Bottom line:
It's your responsibility to prepare yourself for your evaluations. Get it done, and don't expect last-minute help if you didn't put the reasonable initial effort in.
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kwe1009
Salty & Seasoned Contributor

Posts: 915

« Reply #12 on: September 11, 2015, 08:35:33 PM »

Definitely agree.  I do encourage my cadets to take the test (drill or written) even if they don't feel ready.  I tell them to use it as a study opportunity since there is no retribution for failing a test.  I have a great example of this from my last meeting too!  A cadet said he wasn't ready to take the Wright Brothers and I told him to give it a shot as a study tool.  He ended up missing 3 and was promoted to C/SSgt.  I have a lot of cadets that seem to have test anxiety but when they actually sit down and take it they almost always pass with room to spare. 
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TheSkyHornet
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Posts: 1,778

« Reply #13 on: September 11, 2015, 08:41:39 PM »

Definitely agree.  I do encourage my cadets to take the test (drill or written) even if they don't feel ready.  I tell them to use it as a study opportunity since there is no retribution for failing a test.  I have a great example of this from my last meeting too!  A cadet said he wasn't ready to take the Wright Brothers and I told him to give it a shot as a study tool.  He ended up missing 3 and was promoted to C/SSgt.  I have a lot of cadets that seem to have test anxiety but when they actually sit down and take it they almost always pass with room to spare.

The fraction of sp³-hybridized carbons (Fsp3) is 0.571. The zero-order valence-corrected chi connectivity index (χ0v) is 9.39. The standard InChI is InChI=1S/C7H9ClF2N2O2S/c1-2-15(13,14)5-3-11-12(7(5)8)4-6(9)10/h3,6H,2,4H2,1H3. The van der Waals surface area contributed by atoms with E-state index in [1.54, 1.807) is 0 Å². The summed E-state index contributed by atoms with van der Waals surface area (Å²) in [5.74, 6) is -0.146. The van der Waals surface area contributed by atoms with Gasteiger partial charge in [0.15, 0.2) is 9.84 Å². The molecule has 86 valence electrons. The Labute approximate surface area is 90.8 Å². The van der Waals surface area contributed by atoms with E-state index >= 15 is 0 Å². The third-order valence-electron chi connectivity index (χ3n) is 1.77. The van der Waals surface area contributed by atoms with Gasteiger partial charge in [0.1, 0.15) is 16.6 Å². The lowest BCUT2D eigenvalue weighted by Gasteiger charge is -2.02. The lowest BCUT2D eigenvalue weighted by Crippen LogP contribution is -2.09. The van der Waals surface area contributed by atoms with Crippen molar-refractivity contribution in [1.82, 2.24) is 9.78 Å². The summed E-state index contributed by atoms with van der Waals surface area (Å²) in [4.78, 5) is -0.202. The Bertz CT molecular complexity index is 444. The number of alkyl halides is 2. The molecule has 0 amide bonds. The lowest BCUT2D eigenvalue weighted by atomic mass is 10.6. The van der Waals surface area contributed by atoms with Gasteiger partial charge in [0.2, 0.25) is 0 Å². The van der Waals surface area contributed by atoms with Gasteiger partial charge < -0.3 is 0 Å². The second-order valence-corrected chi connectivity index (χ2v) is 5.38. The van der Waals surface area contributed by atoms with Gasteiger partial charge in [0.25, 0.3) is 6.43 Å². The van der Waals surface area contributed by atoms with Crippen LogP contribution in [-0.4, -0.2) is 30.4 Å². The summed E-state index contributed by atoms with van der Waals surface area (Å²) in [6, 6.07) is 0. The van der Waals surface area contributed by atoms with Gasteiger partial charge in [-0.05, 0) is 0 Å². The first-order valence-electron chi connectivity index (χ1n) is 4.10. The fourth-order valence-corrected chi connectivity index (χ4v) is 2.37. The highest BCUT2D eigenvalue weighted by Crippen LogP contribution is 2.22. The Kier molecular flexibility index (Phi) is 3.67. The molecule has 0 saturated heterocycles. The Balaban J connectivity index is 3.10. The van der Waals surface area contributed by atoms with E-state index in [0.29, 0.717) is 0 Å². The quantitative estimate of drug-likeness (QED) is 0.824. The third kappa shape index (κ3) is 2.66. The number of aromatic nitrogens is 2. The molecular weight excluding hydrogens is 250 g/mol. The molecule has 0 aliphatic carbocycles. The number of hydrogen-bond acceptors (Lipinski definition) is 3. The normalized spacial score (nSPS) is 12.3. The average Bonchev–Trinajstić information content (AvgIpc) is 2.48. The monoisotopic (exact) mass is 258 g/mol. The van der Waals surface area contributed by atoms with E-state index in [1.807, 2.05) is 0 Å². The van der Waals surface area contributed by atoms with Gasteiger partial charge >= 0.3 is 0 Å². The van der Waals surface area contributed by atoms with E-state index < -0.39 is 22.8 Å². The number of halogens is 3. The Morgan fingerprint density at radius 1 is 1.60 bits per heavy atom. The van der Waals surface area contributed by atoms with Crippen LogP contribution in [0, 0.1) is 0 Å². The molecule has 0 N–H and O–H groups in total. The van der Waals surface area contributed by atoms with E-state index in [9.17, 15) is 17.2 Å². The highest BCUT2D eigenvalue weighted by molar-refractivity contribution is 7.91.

I encourage any cadet to at least give it a try rather than calling it quits. It ain't over 'till it's over.

On that note, that is something I will bring up at a promotion board to say "I don't like the fact that you aren't preparing in advance for your tests" and "I don't like the fact that you decided to forfeit a test rather than give it a shot and identify your areas of improvement." To me, those issues bring to my attention that someone isn't going that mile to not only prepare but to learn from their mistakes and self-improve. It may not hold them back from a promotion, but I'll have the chance to say it for others to consider when it comes time to make the call on someone's progress.

As for anxiety, some of our cadets needed a good kick in the pants a few weeks back after we had some continual problems with communication and sharing information among the group. I think anxiety can be addressed by the same comment I made during a meeting with our cadet leadership: "There may come a time when someone's counting on you to show up and get the job done. How can you come to their aid if you don't step up and take on that responsibility?"